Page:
Reply
 
Thread Tools Display Modes
 
Old 08-16-2014, 12:41 PM   #1
Member
 
azubair's Avatar
 
City: Bellevue, WA
Country: USA
Vessel Name: Zana Zu
Vessel Model: Sea Horse Marine Diesel Duck 50' Sedan
Join Date: Dec 2007
Posts: 8
Yearly Maintenance

I know the conventional wisdom is that we are to change the oil, oil filters, fuel filters and air filters every year, however i do not understand why we have to do this (I do it!). For example my engine (IVECO) manual says to change the oil/oil filter after 600hrs or yearly. I put only 200hrs on the engine last year and only about 20hrs on the genset (NL). I am in the PNW and routinely run the engines during the winter months for 1/2 hr or so every month. So why the need to change all the components yearly when the boat is not heavily used? Is this overkill? Changing the oil on my engine requires 12-14 ltrs.
__________________
Advertisement

azubair is offline   Reply With Quote
Old 08-16-2014, 01:17 PM   #2
Enigma
 
RT Firefly's Avatar
 
City: Slicker?
Country: Bumpkin?
Join Date: Oct 2007
Posts: 9,996
Greetings,
Mr. a. Welcome aboard. I think one of the reasons for the oil change based on calendar time as opposed to engine hours is to eliminate combustion by products and corrosives sitting against the metallic parts of the engine (bearings etc.) for a prolonged period of time. If one changed oil, as in your case, every 3 years (based on engine hours), your expensive parts would be sitting in an acidity increasing solution of oil for these extra 2 years.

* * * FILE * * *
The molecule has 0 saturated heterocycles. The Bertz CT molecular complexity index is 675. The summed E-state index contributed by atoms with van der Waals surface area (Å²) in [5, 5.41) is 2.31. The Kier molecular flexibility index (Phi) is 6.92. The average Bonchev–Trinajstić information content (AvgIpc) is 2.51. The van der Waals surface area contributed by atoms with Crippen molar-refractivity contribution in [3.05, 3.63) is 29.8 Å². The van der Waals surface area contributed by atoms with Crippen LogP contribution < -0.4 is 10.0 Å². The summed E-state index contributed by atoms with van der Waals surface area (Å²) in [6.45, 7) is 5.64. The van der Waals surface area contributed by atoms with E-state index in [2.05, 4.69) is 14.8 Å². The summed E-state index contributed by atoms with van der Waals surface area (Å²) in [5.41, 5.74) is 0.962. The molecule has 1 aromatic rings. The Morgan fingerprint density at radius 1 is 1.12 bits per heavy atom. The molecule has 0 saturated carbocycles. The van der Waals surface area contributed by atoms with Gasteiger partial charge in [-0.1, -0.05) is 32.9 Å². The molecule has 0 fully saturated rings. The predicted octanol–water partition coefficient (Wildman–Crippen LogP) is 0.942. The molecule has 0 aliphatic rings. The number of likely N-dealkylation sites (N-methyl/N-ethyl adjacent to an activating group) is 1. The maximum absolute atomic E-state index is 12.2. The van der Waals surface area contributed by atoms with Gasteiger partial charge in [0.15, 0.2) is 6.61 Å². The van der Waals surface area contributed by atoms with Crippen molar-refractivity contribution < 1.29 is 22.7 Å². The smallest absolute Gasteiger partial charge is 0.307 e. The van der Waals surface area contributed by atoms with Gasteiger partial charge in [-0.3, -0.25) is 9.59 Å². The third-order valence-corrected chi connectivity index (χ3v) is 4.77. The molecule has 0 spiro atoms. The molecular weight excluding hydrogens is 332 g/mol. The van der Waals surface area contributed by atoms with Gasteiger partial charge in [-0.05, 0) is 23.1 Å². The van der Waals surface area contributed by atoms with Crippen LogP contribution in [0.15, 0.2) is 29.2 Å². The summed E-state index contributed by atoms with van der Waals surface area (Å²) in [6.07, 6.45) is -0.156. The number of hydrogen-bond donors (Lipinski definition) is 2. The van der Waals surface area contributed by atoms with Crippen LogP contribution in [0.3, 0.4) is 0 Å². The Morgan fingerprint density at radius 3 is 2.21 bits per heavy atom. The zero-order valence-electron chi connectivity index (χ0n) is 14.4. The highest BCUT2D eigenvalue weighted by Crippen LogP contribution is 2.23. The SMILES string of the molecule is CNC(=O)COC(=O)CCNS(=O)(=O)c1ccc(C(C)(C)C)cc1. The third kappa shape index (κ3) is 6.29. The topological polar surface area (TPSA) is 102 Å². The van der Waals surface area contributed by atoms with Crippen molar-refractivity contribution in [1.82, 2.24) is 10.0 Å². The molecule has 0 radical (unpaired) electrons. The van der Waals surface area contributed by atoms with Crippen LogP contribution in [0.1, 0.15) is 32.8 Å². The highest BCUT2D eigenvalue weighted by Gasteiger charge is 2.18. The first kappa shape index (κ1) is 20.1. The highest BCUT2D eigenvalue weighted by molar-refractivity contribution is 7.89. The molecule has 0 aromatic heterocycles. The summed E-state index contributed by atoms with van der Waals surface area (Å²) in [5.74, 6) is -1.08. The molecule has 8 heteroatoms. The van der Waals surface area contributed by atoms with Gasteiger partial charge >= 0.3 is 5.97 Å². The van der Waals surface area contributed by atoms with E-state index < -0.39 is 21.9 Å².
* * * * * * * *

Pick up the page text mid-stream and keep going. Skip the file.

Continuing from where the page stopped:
__________________

__________________
RTF
RT Firefly is online now   Reply With Quote
Old 08-16-2014, 01:37 PM   #3
Guru
 
Capt.Bill11's Avatar
 
City: Sarasota/Ft. Lauderdale
Country: USA
Join Date: Apr 2014
Posts: 5,422
The proper way to determine when to change your oil is by fluid analysis.

In your case I would not change the oil in the genset. And since your engine manufacturer recommend a change at 600 hrs. I would pull a sample and have it tested while changing just the filter. You may find that is all you have to do for the next couple of years.

The reality is that oil can last much, much long than many people want to believe. And with proper bypass filtration and analysis you can get hundreds of hours out it before the need to change it.

On the larger vessel I run I like to install bypass filters on my gensets, use synthetic oil and do oil analysis. With that combination I've gone years without changing oil.

On the mains I like to do analysis and go by those results as to when to change the oil.

On smaller private boat some of this may not be cost effective. But if you use your boat a lot and will be keeping it for a long time it could be,
Capt.Bill11 is offline   Reply With Quote
Old 08-16-2014, 01:37 PM   #4
Guru
 
djmarchand's Avatar
 
City: East Greenwich, RI
Country: USA
Vessel Name: Bella
Vessel Model: Mainship Pilot 34
Join Date: Aug 2012
Posts: 2,882
I have a different take. My suspicion is that the yearly oil change recommendation comes from northern climates where boats are used for 4-5 months and then put away for the season. Change the oil at the end of the season so that you have clean oil sitting there. I suspect with modern anticorrosion additives and low sulfur diesel, that recommendation is no longer valid.

I boat in a 9 month area (well the three summer months are pretty well wasted) so I change my oil on hours not the calendar.

David
djmarchand is offline   Reply With Quote
Old 08-16-2014, 03:24 PM   #5
Guru
 
caltexflanc's Avatar
 
City: North Carolina for now
Country: USA
Vessel Name: Small Incentive
Vessel Model: Boston Whaler 130 Sport
Join Date: Aug 2011
Posts: 3,802